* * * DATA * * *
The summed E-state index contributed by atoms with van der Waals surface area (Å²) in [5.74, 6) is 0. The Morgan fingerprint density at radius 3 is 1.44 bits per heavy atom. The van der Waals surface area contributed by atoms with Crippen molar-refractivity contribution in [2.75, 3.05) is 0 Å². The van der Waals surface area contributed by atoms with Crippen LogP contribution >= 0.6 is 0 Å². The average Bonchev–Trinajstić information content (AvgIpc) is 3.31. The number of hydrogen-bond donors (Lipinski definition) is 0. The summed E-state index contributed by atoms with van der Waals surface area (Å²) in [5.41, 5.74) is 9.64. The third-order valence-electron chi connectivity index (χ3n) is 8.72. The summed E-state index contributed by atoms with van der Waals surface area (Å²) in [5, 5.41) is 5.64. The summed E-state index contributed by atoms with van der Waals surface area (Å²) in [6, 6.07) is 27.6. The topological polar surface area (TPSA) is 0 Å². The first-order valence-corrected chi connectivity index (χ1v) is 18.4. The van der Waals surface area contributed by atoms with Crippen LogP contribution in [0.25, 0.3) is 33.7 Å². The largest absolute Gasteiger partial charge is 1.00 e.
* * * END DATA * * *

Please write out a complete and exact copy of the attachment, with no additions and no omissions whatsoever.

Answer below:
The summed E-state index contributed by atoms with van der Waals surface area (Å²) in [5.74, 6) is 0. The Morgan fingerprint density at radius 3 is 1.44 bits per heavy atom. The van der Waals surface area contributed by atoms with Crippen molar-refractivity contribution in [2.75, 3.05) is 0 Å². The van der Waals surface area contributed by atoms with Crippen LogP contribution >= 0.6 is 0 Å². The average Bonchev–Trinajstić information content (AvgIpc) is 3.31. The number of hydrogen-bond donors (Lipinski definition) is 0. The summed E-state index contributed by atoms with van der Waals surface area (Å²) in [5.41, 5.74) is 9.64. The third-order valence-electron chi connectivity index (χ3n) is 8.72. The summed E-state index contributed by atoms with van der Waals surface area (Å²) in [5, 5.41) is 5.64. The summed E-state index contributed by atoms with van der Waals surface area (Å²) in [6, 6.07) is 27.6. The topological polar surface area (TPSA) is 0 Å². The first-order valence-corrected chi connectivity index (χ1v) is 18.4. The van der Waals surface area contributed by atoms with Crippen LogP contribution in [0.25, 0.3) is 33.7 Å². The largest absolute Gasteiger partial charge is 1.00 e.